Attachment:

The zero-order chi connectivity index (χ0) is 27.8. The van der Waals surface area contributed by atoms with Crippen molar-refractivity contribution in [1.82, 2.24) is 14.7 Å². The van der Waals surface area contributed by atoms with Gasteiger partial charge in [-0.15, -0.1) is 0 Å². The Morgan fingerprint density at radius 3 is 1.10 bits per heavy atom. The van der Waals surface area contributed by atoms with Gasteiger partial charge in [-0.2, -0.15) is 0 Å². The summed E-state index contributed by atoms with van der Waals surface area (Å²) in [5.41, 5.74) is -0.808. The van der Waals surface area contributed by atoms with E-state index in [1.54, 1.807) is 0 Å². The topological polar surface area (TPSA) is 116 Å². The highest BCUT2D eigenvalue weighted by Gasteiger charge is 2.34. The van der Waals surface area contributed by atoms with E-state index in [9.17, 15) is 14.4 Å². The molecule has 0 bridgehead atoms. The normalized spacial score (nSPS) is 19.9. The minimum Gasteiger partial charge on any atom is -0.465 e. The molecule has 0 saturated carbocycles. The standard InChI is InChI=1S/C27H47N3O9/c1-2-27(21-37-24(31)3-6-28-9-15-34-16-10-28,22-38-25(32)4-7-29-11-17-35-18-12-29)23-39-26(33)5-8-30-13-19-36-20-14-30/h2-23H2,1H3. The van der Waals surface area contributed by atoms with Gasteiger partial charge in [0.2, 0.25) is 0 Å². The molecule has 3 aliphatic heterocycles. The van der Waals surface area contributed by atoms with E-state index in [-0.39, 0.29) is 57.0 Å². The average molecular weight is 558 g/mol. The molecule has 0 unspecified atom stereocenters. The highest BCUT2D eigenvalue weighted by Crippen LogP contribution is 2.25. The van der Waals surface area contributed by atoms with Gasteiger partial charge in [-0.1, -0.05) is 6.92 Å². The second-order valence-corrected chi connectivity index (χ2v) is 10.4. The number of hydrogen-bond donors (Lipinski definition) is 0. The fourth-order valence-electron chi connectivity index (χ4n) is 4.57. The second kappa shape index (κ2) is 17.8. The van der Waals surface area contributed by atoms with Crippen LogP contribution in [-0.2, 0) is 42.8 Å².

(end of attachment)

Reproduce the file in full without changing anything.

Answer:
The zero-order chi connectivity index (χ0) is 27.8. The van der Waals surface area contributed by atoms with Crippen molar-refractivity contribution in [1.82, 2.24) is 14.7 Å². The van der Waals surface area contributed by atoms with Gasteiger partial charge in [-0.15, -0.1) is 0 Å². The Morgan fingerprint density at radius 3 is 1.10 bits per heavy atom. The van der Waals surface area contributed by atoms with Gasteiger partial charge in [-0.2, -0.15) is 0 Å². The summed E-state index contributed by atoms with van der Waals surface area (Å²) in [5.41, 5.74) is -0.808. The van der Waals surface area contributed by atoms with E-state index in [1.54, 1.807) is 0 Å². The topological polar surface area (TPSA) is 116 Å². The highest BCUT2D eigenvalue weighted by Gasteiger charge is 2.34. The van der Waals surface area contributed by atoms with E-state index in [9.17, 15) is 14.4 Å². The molecule has 0 bridgehead atoms. The normalized spacial score (nSPS) is 19.9. The minimum Gasteiger partial charge on any atom is -0.465 e. The molecule has 0 saturated carbocycles. The standard InChI is InChI=1S/C27H47N3O9/c1-2-27(21-37-24(31)3-6-28-9-15-34-16-10-28,22-38-25(32)4-7-29-11-17-35-18-12-29)23-39-26(33)5-8-30-13-19-36-20-14-30/h2-23H2,1H3. The van der Waals surface area contributed by atoms with Gasteiger partial charge in [0.2, 0.25) is 0 Å². The molecule has 3 aliphatic heterocycles. The van der Waals surface area contributed by atoms with E-state index in [-0.39, 0.29) is 57.0 Å². The average molecular weight is 558 g/mol. The molecule has 0 unspecified atom stereocenters. The highest BCUT2D eigenvalue weighted by Crippen LogP contribution is 2.25. The van der Waals surface area contributed by atoms with Gasteiger partial charge in [-0.1, -0.05) is 6.92 Å². The second-order valence-corrected chi connectivity index (χ2v) is 10.4. The number of hydrogen-bond donors (Lipinski definition) is 0. The fourth-order valence-electron chi connectivity index (χ4n) is 4.57. The second kappa shape index (κ2) is 17.8. The van der Waals surface area contributed by atoms with Crippen LogP contribution in [-0.2, 0) is 42.8 Å².